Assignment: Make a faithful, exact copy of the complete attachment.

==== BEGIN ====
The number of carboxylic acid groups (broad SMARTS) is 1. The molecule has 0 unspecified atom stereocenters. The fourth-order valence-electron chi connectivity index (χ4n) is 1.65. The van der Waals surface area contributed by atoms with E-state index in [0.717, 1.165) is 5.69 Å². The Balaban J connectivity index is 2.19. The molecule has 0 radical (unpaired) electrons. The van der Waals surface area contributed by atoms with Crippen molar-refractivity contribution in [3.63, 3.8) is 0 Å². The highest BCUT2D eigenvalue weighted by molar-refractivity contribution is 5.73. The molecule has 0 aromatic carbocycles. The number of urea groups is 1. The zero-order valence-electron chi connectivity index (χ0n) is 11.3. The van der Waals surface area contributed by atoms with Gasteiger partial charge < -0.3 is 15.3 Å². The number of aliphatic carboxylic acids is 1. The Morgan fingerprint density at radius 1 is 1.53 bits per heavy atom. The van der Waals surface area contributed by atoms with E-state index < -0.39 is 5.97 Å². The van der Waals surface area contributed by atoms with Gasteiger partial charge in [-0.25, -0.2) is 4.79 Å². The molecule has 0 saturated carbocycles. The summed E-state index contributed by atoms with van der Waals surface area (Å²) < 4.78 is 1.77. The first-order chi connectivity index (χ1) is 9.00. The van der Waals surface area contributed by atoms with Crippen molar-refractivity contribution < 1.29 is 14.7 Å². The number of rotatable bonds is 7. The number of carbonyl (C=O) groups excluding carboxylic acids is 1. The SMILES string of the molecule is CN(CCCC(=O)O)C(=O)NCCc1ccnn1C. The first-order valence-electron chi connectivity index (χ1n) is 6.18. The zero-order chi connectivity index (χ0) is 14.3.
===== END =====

The number of carboxylic acid groups (broad SMARTS) is 1. The molecule has 0 unspecified atom stereocenters. The fourth-order valence-electron chi connectivity index (χ4n) is 1.65. The van der Waals surface area contributed by atoms with E-state index in [0.717, 1.165) is 5.69 Å². The Balaban J connectivity index is 2.19. The molecule has 0 radical (unpaired) electrons. The van der Waals surface area contributed by atoms with Crippen molar-refractivity contribution in [3.63, 3.8) is 0 Å². The highest BCUT2D eigenvalue weighted by molar-refractivity contribution is 5.73. The molecule has 0 aromatic carbocycles. The number of urea groups is 1. The zero-order valence-electron chi connectivity index (χ0n) is 11.3. The van der Waals surface area contributed by atoms with Gasteiger partial charge < -0.3 is 15.3 Å². The number of aliphatic carboxylic acids is 1. The Morgan fingerprint density at radius 1 is 1.53 bits per heavy atom. The van der Waals surface area contributed by atoms with E-state index < -0.39 is 5.97 Å². The van der Waals surface area contributed by atoms with Gasteiger partial charge in [-0.25, -0.2) is 4.79 Å². The molecule has 0 saturated carbocycles. The summed E-state index contributed by atoms with van der Waals surface area (Å²) < 4.78 is 1.77. The first-order chi connectivity index (χ1) is 9.00. The van der Waals surface area contributed by atoms with Crippen molar-refractivity contribution < 1.29 is 14.7 Å². The number of rotatable bonds is 7. The number of carbonyl (C=O) groups excluding carboxylic acids is 1. The SMILES string of the molecule is CN(CCCC(=O)O)C(=O)NCCc1ccnn1C. The first-order valence-electron chi connectivity index (χ1n) is 6.18. The zero-order chi connectivity index (χ0) is 14.3.